He said he has learned not to try making a great pass every trip down the floor, not to leave his feet carelessly, not to force things or the tempo without a purpose. And while his passing and overall floor game have continued to grow, he relishes the thought of taking the crucial shot with the game hanging in the balance.

“I want to carry this team. I'm trying to be aggressive, do everything I can to make us and me be successful,” Blake said. “I think I'm going to be good enough to play in the NBA. I have improving to do, but you always can get better.

“I've been here (at Maryland) for so long, I feel like an old man, like I've been here forever. I'm a different guy than the one who first got here. I've experienced a lot. It's great to know that any time people come here, they'll see my name in the rafters and know I did a lot. I know I made a great decision by coming here. I'll definitely look back on my time here and be happy.”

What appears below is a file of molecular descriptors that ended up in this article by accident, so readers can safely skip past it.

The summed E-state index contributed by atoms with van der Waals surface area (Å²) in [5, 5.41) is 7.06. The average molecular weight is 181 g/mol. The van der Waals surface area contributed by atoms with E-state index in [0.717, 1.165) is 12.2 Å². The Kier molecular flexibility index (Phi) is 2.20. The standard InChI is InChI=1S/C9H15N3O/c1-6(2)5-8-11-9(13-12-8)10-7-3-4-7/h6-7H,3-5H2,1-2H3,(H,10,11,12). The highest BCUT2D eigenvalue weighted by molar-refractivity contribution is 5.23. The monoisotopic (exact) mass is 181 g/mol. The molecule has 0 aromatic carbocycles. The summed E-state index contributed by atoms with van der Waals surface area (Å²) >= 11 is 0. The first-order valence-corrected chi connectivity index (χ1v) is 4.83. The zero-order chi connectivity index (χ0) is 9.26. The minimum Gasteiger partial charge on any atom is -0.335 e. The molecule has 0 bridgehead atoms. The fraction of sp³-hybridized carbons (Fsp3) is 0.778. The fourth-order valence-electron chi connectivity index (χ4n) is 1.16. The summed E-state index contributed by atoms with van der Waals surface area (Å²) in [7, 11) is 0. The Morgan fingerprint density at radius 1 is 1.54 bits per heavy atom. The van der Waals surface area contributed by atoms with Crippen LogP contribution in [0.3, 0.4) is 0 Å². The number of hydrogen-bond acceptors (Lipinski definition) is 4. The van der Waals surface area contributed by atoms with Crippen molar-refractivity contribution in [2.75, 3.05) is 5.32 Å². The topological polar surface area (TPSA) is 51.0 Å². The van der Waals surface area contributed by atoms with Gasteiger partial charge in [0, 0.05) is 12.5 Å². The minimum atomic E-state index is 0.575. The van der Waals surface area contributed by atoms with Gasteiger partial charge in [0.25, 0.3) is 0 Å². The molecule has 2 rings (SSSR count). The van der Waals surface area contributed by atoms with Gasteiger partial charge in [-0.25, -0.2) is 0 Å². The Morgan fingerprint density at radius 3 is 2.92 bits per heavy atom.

“I don't think any point guard that has ever played here should be ranked higher than Steve Blake,” Williams said. “You couldn't get a better college point guard than him.”

Blake At Maryland

1999-00 31.9 7.0 3.0 6.2 40.8 68.6 36.3 Final
2000-01 28.8 6.9 3.0 6.9 39.9 71.4 39.4 Semis
2001-02 32.0 8.0 3.8 7.9 38.2 82.4 34.4 Semis
2002-03 32.6 11.9 3.6 7.1 41.6 81.3 42.5 ???

First in ACC: 1,000 points, 800 assists, 400 rebounds, 200 steals
Three-time ACC assists leader; fourth in career assists
Among Maryland leaders in starts (1st), games (2nd), wins (2nd)